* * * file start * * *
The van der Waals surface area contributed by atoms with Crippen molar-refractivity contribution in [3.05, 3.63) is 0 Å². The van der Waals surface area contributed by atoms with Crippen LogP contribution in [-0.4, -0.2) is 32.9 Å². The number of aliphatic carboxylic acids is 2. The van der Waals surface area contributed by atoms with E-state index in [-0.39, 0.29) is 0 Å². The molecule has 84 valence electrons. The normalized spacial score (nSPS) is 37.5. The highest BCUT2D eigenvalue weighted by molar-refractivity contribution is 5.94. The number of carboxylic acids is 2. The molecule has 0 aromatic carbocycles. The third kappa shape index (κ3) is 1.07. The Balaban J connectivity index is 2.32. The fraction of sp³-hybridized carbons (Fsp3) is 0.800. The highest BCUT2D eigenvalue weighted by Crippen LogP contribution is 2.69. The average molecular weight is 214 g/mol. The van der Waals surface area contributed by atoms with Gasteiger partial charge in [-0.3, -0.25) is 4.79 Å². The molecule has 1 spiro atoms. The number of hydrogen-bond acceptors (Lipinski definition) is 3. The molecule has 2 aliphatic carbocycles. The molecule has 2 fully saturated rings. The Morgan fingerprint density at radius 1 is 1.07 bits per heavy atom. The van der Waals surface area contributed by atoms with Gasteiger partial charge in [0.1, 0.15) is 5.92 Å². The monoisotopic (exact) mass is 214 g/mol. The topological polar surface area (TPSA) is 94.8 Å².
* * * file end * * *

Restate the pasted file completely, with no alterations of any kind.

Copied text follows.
The van der Waals surface area contributed by atoms with Crippen molar-refractivity contribution in [3.05, 3.63) is 0 Å². The van der Waals surface area contributed by atoms with Crippen LogP contribution in [-0.4, -0.2) is 32.9 Å². The number of aliphatic carboxylic acids is 2. The van der Waals surface area contributed by atoms with E-state index in [-0.39, 0.29) is 0 Å². The molecule has 84 valence electrons. The normalized spacial score (nSPS) is 37.5. The highest BCUT2D eigenvalue weighted by molar-refractivity contribution is 5.94. The number of carboxylic acids is 2. The molecule has 0 aromatic carbocycles. The third kappa shape index (κ3) is 1.07. The Balaban J connectivity index is 2.32. The fraction of sp³-hybridized carbons (Fsp3) is 0.800. The highest BCUT2D eigenvalue weighted by Crippen LogP contribution is 2.69. The average molecular weight is 214 g/mol. The van der Waals surface area contributed by atoms with Gasteiger partial charge in [-0.3, -0.25) is 4.79 Å². The molecule has 1 spiro atoms. The number of hydrogen-bond acceptors (Lipinski definition) is 3. The molecule has 2 aliphatic carbocycles. The molecule has 2 fully saturated rings. The Morgan fingerprint density at radius 1 is 1.07 bits per heavy atom. The van der Waals surface area contributed by atoms with Gasteiger partial charge in [0.1, 0.15) is 5.92 Å². The monoisotopic (exact) mass is 214 g/mol. The topological polar surface area (TPSA) is 94.8 Å².